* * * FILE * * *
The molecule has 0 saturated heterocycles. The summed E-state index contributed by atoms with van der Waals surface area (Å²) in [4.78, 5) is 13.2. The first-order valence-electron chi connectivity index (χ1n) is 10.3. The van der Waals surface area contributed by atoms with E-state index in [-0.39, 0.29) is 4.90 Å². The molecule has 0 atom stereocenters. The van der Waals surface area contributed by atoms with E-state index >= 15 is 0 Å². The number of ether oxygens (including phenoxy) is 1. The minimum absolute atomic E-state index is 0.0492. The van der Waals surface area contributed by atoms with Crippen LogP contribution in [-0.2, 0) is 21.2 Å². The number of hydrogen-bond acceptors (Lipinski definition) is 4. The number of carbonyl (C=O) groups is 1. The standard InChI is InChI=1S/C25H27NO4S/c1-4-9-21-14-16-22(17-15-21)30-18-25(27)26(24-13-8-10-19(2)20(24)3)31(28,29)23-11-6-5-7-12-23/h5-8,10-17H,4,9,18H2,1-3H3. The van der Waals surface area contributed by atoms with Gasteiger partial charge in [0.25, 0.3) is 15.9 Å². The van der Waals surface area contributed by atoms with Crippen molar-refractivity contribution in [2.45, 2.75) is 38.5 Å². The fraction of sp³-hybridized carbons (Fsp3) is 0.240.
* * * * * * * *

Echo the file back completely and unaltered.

The molecule has 0 saturated heterocycles. The summed E-state index contributed by atoms with van der Waals surface area (Å²) in [4.78, 5) is 13.2. The first-order valence-electron chi connectivity index (χ1n) is 10.3. The van der Waals surface area contributed by atoms with E-state index in [-0.39, 0.29) is 4.90 Å². The molecule has 0 atom stereocenters. The van der Waals surface area contributed by atoms with E-state index >= 15 is 0 Å². The number of ether oxygens (including phenoxy) is 1. The minimum absolute atomic E-state index is 0.0492. The van der Waals surface area contributed by atoms with Crippen LogP contribution in [-0.2, 0) is 21.2 Å². The number of hydrogen-bond acceptors (Lipinski definition) is 4. The number of carbonyl (C=O) groups is 1. The standard InChI is InChI=1S/C25H27NO4S/c1-4-9-21-14-16-22(17-15-21)30-18-25(27)26(24-13-8-10-19(2)20(24)3)31(28,29)23-11-6-5-7-12-23/h5-8,10-17H,4,9,18H2,1-3H3. The van der Waals surface area contributed by atoms with Gasteiger partial charge in [0.25, 0.3) is 15.9 Å². The van der Waals surface area contributed by atoms with Crippen molar-refractivity contribution in [2.45, 2.75) is 38.5 Å². The fraction of sp³-hybridized carbons (Fsp3) is 0.240.